Saturday, December 18, 2010


 On Friday, our office manager brought in two of the most beautiful Poinsettia plants...which now adorn the front desk.  These joyously rich flowers are the first thing you see when you step off the elevator...when it works, that is.  They are such a treasured part of Christmas, which, alas, I cannot enjoy in my house for my cat loves to eat such things.  Why, she has even been known to attack artificial flowers!!!

The Poinsettia has become the official Christmas flower of the United States, and it seems that Christmas decorations are not complete without this beautiful red plant.   Their tendency to bloom during the early winter months, along with their gorgeous red, star-shaped leaves, make them the ideal Christmas plant. Yet, surprisingly, until just a couple of centuries ago the Poinsettia did not even exist in the United States.  Poinsettias are recognized in different place with different names. They are referred to as as 'Crown of the Andes' in Peru and Chile where they  are also called Flame Leaf Flowers.  In the Mayan folklore of South America, it is said that the Poinsettias are actually Divine Beings.

The ancient Aztecs were probably the first to note the beauty of the poinsettia plant.  In fact, the plant had been familiar to them for centuries before the arrival of the Spanish.  In the Nahauatl language, they called it  cuetlaxochitle, and to them, the plant was a symbol of purity.  They used its red flowers (which actually are the upper leaves) to make red or purple dye, and drew its sap as a medicine against fever.  Montezuma, the last of the Aztec rulers, was very fond of them and had poinsettia plants brought up to what is present day Mexico City by caravans because the plant would not grow in high altitudes.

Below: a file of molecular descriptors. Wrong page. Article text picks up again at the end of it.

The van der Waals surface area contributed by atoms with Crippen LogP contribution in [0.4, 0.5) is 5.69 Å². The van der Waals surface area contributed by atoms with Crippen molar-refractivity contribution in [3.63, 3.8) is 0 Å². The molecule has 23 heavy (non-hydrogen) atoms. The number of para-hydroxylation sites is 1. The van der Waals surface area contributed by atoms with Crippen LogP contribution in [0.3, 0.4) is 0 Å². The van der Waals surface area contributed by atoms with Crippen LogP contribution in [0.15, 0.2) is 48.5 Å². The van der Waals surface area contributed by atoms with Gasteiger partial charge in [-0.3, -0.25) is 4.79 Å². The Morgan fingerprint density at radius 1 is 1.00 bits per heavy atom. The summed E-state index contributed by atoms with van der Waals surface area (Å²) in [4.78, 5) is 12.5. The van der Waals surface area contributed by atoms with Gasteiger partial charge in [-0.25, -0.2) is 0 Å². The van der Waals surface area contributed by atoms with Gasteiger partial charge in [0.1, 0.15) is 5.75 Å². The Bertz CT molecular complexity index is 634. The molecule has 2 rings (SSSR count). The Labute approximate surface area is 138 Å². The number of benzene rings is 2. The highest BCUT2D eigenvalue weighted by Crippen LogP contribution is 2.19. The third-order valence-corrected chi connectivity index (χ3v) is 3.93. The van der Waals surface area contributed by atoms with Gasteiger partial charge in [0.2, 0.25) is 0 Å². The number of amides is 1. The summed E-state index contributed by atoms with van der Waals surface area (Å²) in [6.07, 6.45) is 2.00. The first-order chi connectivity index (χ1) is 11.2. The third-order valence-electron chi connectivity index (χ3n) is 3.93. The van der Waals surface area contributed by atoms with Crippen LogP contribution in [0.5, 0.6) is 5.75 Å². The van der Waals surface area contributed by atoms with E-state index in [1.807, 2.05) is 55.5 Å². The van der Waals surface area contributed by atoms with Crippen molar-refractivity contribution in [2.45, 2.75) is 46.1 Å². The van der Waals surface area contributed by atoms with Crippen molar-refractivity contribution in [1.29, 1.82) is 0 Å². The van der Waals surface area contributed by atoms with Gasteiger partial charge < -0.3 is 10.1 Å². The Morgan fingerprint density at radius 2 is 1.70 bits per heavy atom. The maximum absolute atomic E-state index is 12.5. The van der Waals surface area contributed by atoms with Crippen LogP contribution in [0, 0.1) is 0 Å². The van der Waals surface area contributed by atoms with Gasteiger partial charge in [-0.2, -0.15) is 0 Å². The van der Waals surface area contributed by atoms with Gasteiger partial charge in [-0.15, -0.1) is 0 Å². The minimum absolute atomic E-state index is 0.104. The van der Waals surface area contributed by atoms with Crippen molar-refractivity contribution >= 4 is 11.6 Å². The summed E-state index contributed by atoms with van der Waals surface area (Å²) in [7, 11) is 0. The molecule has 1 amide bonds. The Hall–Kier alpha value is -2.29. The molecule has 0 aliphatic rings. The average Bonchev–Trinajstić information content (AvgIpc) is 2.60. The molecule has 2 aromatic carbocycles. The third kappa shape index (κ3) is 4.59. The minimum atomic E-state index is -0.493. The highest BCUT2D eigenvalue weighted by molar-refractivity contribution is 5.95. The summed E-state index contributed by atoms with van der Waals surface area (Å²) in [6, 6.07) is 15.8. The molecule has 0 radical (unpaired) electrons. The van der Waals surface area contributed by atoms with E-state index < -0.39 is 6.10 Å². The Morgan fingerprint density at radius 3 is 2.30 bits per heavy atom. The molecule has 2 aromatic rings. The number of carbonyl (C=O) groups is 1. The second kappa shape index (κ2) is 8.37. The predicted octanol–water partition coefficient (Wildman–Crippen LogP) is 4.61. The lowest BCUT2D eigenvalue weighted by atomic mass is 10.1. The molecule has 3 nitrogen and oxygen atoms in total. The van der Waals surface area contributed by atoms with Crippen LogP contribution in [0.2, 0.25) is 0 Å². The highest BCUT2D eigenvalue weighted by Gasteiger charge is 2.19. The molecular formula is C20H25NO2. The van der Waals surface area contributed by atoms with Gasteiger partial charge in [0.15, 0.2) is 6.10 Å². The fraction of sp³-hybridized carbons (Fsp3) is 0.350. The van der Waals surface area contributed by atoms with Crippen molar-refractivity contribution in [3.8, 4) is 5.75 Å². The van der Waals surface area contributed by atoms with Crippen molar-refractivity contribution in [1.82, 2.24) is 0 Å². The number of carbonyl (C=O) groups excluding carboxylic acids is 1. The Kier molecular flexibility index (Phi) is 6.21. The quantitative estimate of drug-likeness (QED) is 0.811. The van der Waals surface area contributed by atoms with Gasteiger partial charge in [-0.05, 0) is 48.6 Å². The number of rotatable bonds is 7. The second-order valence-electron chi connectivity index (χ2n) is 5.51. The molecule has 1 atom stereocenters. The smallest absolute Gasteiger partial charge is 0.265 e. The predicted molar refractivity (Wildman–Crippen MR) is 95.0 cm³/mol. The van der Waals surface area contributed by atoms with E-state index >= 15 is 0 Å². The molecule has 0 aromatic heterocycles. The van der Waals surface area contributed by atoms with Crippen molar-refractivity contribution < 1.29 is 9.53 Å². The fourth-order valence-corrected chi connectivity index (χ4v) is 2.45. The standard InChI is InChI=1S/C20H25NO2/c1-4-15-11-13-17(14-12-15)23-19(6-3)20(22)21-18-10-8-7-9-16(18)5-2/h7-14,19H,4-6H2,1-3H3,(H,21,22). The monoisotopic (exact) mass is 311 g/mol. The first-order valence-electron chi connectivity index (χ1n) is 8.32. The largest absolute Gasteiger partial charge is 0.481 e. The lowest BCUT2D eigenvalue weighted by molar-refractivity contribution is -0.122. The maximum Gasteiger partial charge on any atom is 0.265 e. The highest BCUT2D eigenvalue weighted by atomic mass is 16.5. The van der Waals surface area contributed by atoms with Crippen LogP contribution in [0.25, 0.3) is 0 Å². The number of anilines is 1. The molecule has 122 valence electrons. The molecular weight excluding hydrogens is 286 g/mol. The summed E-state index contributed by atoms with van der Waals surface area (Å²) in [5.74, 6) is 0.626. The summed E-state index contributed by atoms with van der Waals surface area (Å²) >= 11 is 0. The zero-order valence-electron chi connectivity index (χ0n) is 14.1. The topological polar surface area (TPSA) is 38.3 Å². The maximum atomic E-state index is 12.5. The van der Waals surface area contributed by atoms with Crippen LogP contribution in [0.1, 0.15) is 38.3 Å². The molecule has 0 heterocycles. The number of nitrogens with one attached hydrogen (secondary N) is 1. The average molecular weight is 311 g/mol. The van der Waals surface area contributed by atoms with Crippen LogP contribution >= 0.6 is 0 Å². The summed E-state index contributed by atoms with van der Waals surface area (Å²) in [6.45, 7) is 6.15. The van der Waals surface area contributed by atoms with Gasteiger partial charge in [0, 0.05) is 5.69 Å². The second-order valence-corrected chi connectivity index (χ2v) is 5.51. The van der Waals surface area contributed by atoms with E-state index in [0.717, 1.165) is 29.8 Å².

An ancient legend connects the poinsettia with Jesus' birth: 

Long ago in Mexico, a little girl stood outside a church on Christmas Eve. She watched others taking gifts inside to place before a statue of Baby Jesus. The longer she watched, the worse she felt because she had nothing to give.

An angel saw the girl and spoke to her. "Gather the weeds beside the road and take them to the Holy Child" said the angel.

Drying her tears, the girl obeyed. She gathered a large armful of the green leafy weeds and carried them inside. But as she walked up the aisle, the people laughed at her gift.

The embarrassed little girl placed her branches beside the manger, and suddenly a miracle occurred. The green leaves turned to brilliant red!

Now every year at Christmastime, the green leaves of the Poinsettia turn to bright red to honor the Son of God born so long ago. 

This was declared a Christmas miracle, and from that day
  on, poinsettias were known as the Flowers of the Holy Night.   But how did this plant indigenous to southern Mexico and Central America become a worldwide symbol associated with the holidays?